Edition 1 - StateTHU 17 JUN 2004, Page 005
How one patient
battled with medication's downside
FOR Alicia Quartermain, Aropax was doing more harm
About a year ago, the then-18-year-old slammed her
mother against the wall and began cutting her own arms.
after she stopped taking the anti-depressant, she said it took her
another six months to feel better.
Now Ms Quartermain, from the
Northern Beaches, wants to warn others about the drug's potential
``I was on it for about 2 1/2 months, [along with
Serapax and Hepnogram],'' Ms Quartermain said.
``I was suicidal.
I even slammed my mother against the wall -- which was totally out
of character for me. I couldn't control myself.''
psychiatrists have divided opinions about the risks versus benefits
of the medication for children's use.
For some children, Aropax has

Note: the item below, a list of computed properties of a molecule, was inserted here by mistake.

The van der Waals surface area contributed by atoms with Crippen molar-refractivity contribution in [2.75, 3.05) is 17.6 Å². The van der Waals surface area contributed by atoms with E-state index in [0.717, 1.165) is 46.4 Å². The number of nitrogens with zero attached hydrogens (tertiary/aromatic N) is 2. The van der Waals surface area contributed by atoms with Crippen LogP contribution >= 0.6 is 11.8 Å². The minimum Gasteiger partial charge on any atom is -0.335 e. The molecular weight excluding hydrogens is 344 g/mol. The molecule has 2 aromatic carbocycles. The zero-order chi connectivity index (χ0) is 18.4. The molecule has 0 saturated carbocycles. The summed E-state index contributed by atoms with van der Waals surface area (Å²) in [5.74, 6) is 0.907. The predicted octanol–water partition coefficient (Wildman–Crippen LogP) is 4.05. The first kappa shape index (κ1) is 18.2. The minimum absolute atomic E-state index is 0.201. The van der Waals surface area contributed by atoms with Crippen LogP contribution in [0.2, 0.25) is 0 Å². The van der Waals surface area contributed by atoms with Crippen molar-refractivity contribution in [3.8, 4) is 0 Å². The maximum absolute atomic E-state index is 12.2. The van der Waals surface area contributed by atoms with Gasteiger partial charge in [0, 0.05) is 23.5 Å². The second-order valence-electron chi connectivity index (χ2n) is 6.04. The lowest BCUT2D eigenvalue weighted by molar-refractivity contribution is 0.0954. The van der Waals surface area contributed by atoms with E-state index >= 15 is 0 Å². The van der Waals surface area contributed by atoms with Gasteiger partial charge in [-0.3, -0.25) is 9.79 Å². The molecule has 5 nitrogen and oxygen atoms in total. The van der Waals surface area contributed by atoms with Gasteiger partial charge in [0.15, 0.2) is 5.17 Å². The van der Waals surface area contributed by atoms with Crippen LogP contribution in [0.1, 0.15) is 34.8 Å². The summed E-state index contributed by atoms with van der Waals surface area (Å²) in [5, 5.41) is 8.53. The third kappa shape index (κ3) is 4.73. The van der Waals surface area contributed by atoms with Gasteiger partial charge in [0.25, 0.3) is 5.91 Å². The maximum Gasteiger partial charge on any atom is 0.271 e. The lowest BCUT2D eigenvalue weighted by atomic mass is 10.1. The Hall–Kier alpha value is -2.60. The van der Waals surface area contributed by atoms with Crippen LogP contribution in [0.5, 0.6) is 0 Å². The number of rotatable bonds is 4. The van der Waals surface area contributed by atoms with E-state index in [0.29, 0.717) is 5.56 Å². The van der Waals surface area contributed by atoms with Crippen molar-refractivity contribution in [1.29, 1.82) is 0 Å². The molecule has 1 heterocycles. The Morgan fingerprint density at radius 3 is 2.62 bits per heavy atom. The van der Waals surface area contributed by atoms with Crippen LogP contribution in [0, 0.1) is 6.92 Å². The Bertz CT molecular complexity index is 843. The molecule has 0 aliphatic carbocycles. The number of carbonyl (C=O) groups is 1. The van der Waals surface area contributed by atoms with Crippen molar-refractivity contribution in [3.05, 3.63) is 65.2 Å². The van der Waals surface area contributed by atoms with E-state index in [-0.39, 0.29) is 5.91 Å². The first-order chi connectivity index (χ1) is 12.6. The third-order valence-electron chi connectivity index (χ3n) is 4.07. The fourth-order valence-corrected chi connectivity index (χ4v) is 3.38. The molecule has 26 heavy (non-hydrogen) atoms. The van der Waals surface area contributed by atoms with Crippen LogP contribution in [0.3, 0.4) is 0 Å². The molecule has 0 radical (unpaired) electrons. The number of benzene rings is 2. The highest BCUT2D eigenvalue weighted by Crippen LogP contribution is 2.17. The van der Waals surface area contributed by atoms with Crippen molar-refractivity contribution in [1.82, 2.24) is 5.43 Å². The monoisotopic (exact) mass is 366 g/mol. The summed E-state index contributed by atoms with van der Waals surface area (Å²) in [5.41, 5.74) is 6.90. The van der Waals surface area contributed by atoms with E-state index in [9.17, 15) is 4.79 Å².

meant the difference between life and death. For others, it has made
them feel more suicidal.
For Rebecca, 25, of Melbourne, who took
when she was 18, the drug turned out to be her saviour. It had to a
large extent suppressed her suicidal tendencies and had helped her
through her final year high school exams.
``It was quite positive
on my mental state,'' she said yesterday.
``It made a big
difference to me. It got me through my VCA and kept me
Highs and lows ... Alicia Quartermain yesterday told how she came
off Aropax because it increased her mood swings and depression.
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